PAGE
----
Citizens of every nation need to recognize the dark sides of their own history, less they repeat the mistakes of the past. I have lived in three countries (spent months in a fourth), and the people who frighten me the most are those who insist that their country is perfect, except for “them” (the immigrants).
These nativists cannot acknowledge that their country has problems that need to be addressed, and that immigrants generally play a positive rather than negative role. They simply want to sweep their nation’s faults under the rug, cover them up, and promote a kind of blind, ra-ra patriotism, a false unity that buries differences or does not respect the diverse experiences of the peoples who built their nation.
The Germans have generally done a good job of confronting the dark side of their Nazi past, (it was easier once the WWII generation had mostly passed) and are now model, generous global citizens.
The Japanese, based on what I have read of Prime Minister Abe’s denial of Japanese brutality such as the rape of Nanking, China and the existence of Korean “comfort women,” (apologies have since been issued to the Koreans) makes me wonder how deep the official stance of pacifism goes, and if Japanese nationalism might re-emerge to engage in conflict with Korea, China, and other neighbors.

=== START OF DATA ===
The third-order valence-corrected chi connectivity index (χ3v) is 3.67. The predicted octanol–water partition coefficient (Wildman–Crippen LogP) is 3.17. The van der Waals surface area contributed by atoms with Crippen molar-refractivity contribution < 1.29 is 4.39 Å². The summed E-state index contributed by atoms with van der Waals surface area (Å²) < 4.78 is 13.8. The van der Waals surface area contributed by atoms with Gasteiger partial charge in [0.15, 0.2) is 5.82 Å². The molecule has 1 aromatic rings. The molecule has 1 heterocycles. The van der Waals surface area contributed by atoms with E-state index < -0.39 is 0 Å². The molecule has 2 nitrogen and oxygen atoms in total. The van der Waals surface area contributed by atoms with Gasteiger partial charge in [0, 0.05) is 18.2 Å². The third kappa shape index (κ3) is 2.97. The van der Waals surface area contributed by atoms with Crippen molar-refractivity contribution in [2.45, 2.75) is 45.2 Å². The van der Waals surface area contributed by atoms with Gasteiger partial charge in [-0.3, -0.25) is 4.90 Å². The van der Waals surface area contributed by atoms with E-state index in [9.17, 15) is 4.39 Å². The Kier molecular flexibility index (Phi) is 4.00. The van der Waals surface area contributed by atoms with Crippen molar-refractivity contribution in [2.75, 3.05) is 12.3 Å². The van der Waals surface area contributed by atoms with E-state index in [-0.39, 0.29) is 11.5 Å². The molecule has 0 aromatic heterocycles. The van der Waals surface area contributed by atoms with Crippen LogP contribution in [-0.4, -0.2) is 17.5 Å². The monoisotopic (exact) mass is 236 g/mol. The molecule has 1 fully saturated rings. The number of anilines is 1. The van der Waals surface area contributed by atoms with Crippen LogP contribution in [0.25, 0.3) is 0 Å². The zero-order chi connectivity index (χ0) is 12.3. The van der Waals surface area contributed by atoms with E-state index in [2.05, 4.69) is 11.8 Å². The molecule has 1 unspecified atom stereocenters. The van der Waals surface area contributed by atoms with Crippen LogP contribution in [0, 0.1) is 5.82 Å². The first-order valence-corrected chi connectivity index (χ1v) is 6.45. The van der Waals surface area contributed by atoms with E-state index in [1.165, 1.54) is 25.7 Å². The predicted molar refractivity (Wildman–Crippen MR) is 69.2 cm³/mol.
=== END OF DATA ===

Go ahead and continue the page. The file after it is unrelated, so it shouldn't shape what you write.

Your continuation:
The Brits, I thought, had accepted the setting of the sun on the British Empire, but one cannot help but wonder if the decision to exit the European Union was in part based on nostalgia for Great Britain and resentment with the open borders for European immigrants.
The Turks, as wonderful as they are (I spent two years in Turkey and fell in love with it), are having trouble reconciling their past: Did an Armenian genocide occur? Some Turks I talked to suggested that Turks and Muslims were incapable of conducting genocide because it would be against their religion.
And Turks are having trouble reconciling the secularism and strict separation of religion and state promoted by their great founder Mustafa Kemal Ataturk with the religious yearnings of devout Muslims. They are also having difficulty establishing civil society and loyal opposition to the reigning political party of Recip Tayip Erdogan with the notion that political dissidents and skeptical journalists can be loyal Turks.
The French struggle with the meaning of what it means to be French, and with the place of religion in French society. Can you be French and Muslim? Many French seem to think not.
The Russians and the Chinese, who have never fully repudiated the dictators Stalin and Mao Tse Tung, remain quite frightening in their top-down authoritarian autocracies.
Ironically, America, where you hear some of the most ignorant and Islamophobic remarks about Muslims, does a better job than much of Europe in inviting Muslims to assimilate, and giving them financial opportunities.
And yet, America has its own many problems to address. Yoav Fromer, who teaches politics and American history, points out that the people who support Trump are those who embrace the dark side of American history.